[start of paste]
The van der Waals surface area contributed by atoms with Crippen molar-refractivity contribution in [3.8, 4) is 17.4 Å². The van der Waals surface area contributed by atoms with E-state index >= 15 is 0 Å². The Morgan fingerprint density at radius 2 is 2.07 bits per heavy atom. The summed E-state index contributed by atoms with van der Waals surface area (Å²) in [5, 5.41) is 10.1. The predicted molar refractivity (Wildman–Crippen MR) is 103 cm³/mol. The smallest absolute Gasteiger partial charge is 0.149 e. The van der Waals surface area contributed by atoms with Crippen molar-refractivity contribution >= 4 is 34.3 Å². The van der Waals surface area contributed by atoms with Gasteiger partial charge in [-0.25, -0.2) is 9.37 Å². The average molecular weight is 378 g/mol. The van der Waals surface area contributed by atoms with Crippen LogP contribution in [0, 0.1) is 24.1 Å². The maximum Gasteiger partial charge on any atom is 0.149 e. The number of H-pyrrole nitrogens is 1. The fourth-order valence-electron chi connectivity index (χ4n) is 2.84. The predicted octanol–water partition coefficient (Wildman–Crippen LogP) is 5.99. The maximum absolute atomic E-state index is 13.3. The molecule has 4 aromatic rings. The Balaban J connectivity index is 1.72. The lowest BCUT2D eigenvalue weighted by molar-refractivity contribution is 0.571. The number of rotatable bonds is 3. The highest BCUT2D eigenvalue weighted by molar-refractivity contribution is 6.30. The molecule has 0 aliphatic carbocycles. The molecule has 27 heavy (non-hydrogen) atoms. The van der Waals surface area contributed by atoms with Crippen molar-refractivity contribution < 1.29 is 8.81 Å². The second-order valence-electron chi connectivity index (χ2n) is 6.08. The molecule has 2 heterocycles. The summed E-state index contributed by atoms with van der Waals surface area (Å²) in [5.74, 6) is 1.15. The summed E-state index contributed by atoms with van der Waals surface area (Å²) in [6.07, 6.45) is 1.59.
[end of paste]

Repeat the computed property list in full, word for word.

The van der Waals surface area contributed by atoms with Crippen molar-refractivity contribution in [3.8, 4) is 17.4 Å². The van der Waals surface area contributed by atoms with E-state index >= 15 is 0 Å². The Morgan fingerprint density at radius 2 is 2.07 bits per heavy atom. The summed E-state index contributed by atoms with van der Waals surface area (Å²) in [5, 5.41) is 10.1. The predicted molar refractivity (Wildman–Crippen MR) is 103 cm³/mol. The smallest absolute Gasteiger partial charge is 0.149 e. The van der Waals surface area contributed by atoms with Crippen molar-refractivity contribution >= 4 is 34.3 Å². The van der Waals surface area contributed by atoms with Gasteiger partial charge in [-0.25, -0.2) is 9.37 Å². The average molecular weight is 378 g/mol. The van der Waals surface area contributed by atoms with Crippen LogP contribution in [0, 0.1) is 24.1 Å². The maximum Gasteiger partial charge on any atom is 0.149 e. The number of H-pyrrole nitrogens is 1. The fourth-order valence-electron chi connectivity index (χ4n) is 2.84. The predicted octanol–water partition coefficient (Wildman–Crippen LogP) is 5.99. The maximum absolute atomic E-state index is 13.3. The molecule has 4 aromatic rings. The Balaban J connectivity index is 1.72. The lowest BCUT2D eigenvalue weighted by molar-refractivity contribution is 0.571. The number of rotatable bonds is 3. The highest BCUT2D eigenvalue weighted by molar-refractivity contribution is 6.30. The molecule has 0 aliphatic carbocycles. The molecule has 27 heavy (non-hydrogen) atoms. The van der Waals surface area contributed by atoms with Crippen molar-refractivity contribution < 1.29 is 8.81 Å². The second-order valence-electron chi connectivity index (χ2n) is 6.08. The molecule has 2 heterocycles. The summed E-state index contributed by atoms with van der Waals surface area (Å²) in [5.74, 6) is 1.15. The summed E-state index contributed by atoms with van der Waals surface area (Å²) in [6.07, 6.45) is 1.59.